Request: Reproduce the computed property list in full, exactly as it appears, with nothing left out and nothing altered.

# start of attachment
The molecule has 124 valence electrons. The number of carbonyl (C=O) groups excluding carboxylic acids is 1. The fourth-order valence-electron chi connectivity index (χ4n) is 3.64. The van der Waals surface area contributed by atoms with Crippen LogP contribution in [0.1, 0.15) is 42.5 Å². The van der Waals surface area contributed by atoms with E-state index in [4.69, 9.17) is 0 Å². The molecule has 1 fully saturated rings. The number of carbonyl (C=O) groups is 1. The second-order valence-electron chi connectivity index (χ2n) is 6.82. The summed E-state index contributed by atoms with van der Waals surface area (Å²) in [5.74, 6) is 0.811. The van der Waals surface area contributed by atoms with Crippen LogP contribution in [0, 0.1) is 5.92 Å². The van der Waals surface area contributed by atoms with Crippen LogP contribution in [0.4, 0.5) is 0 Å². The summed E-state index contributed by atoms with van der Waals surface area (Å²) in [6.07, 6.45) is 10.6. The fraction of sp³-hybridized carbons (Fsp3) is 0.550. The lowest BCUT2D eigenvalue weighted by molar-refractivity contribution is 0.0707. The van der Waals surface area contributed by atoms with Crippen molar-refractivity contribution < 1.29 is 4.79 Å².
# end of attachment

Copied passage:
The molecule has 124 valence electrons. The number of carbonyl (C=O) groups excluding carboxylic acids is 1. The fourth-order valence-electron chi connectivity index (χ4n) is 3.64. The van der Waals surface area contributed by atoms with Crippen LogP contribution in [0.1, 0.15) is 42.5 Å². The van der Waals surface area contributed by atoms with E-state index in [4.69, 9.17) is 0 Å². The molecule has 1 fully saturated rings. The number of carbonyl (C=O) groups is 1. The second-order valence-electron chi connectivity index (χ2n) is 6.82. The summed E-state index contributed by atoms with van der Waals surface area (Å²) in [5.74, 6) is 0.811. The van der Waals surface area contributed by atoms with Crippen LogP contribution in [0, 0.1) is 5.92 Å². The van der Waals surface area contributed by atoms with Crippen LogP contribution in [0.4, 0.5) is 0 Å². The summed E-state index contributed by atoms with van der Waals surface area (Å²) in [6.07, 6.45) is 10.6. The fraction of sp³-hybridized carbons (Fsp3) is 0.550. The lowest BCUT2D eigenvalue weighted by molar-refractivity contribution is 0.0707. The van der Waals surface area contributed by atoms with Crippen molar-refractivity contribution < 1.29 is 4.79 Å².